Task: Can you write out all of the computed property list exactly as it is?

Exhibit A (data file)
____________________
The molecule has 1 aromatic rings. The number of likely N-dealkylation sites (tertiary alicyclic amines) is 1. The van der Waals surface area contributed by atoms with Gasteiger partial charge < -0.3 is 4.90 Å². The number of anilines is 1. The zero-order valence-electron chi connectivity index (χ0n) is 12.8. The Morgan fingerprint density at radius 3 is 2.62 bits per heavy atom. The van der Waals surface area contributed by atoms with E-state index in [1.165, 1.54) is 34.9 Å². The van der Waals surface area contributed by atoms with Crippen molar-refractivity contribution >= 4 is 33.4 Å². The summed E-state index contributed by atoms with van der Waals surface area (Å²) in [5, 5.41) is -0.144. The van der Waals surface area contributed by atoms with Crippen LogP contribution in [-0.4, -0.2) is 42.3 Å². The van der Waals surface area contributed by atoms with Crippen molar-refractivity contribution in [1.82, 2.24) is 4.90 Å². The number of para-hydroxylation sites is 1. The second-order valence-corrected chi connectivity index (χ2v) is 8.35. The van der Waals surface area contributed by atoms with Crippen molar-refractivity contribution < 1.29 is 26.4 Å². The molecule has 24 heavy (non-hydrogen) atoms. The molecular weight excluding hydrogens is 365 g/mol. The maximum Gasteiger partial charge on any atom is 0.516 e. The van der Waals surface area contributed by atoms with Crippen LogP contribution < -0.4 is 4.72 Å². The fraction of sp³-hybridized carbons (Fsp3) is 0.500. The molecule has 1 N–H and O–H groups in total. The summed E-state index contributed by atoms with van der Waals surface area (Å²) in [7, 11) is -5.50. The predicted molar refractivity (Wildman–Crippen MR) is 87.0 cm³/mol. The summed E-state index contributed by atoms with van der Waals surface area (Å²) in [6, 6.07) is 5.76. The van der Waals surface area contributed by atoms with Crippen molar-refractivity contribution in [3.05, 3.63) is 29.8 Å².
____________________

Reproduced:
The molecule has 1 aromatic rings. The number of likely N-dealkylation sites (tertiary alicyclic amines) is 1. The van der Waals surface area contributed by atoms with Gasteiger partial charge < -0.3 is 4.90 Å². The number of anilines is 1. The zero-order valence-electron chi connectivity index (χ0n) is 12.8. The Morgan fingerprint density at radius 3 is 2.62 bits per heavy atom. The van der Waals surface area contributed by atoms with E-state index in [1.165, 1.54) is 34.9 Å². The van der Waals surface area contributed by atoms with Crippen molar-refractivity contribution >= 4 is 33.4 Å². The summed E-state index contributed by atoms with van der Waals surface area (Å²) in [5, 5.41) is -0.144. The van der Waals surface area contributed by atoms with Crippen LogP contribution in [-0.4, -0.2) is 42.3 Å². The van der Waals surface area contributed by atoms with Crippen molar-refractivity contribution in [1.82, 2.24) is 4.90 Å². The number of para-hydroxylation sites is 1. The second-order valence-corrected chi connectivity index (χ2v) is 8.35. The van der Waals surface area contributed by atoms with Crippen molar-refractivity contribution < 1.29 is 26.4 Å². The molecule has 24 heavy (non-hydrogen) atoms. The molecular weight excluding hydrogens is 365 g/mol. The maximum Gasteiger partial charge on any atom is 0.516 e. The van der Waals surface area contributed by atoms with Crippen LogP contribution < -0.4 is 4.72 Å². The fraction of sp³-hybridized carbons (Fsp3) is 0.500. The molecule has 1 N–H and O–H groups in total. The summed E-state index contributed by atoms with van der Waals surface area (Å²) in [7, 11) is -5.50. The predicted molar refractivity (Wildman–Crippen MR) is 87.0 cm³/mol. The summed E-state index contributed by atoms with van der Waals surface area (Å²) in [6, 6.07) is 5.76. The van der Waals surface area contributed by atoms with Crippen molar-refractivity contribution in [3.05, 3.63) is 29.8 Å².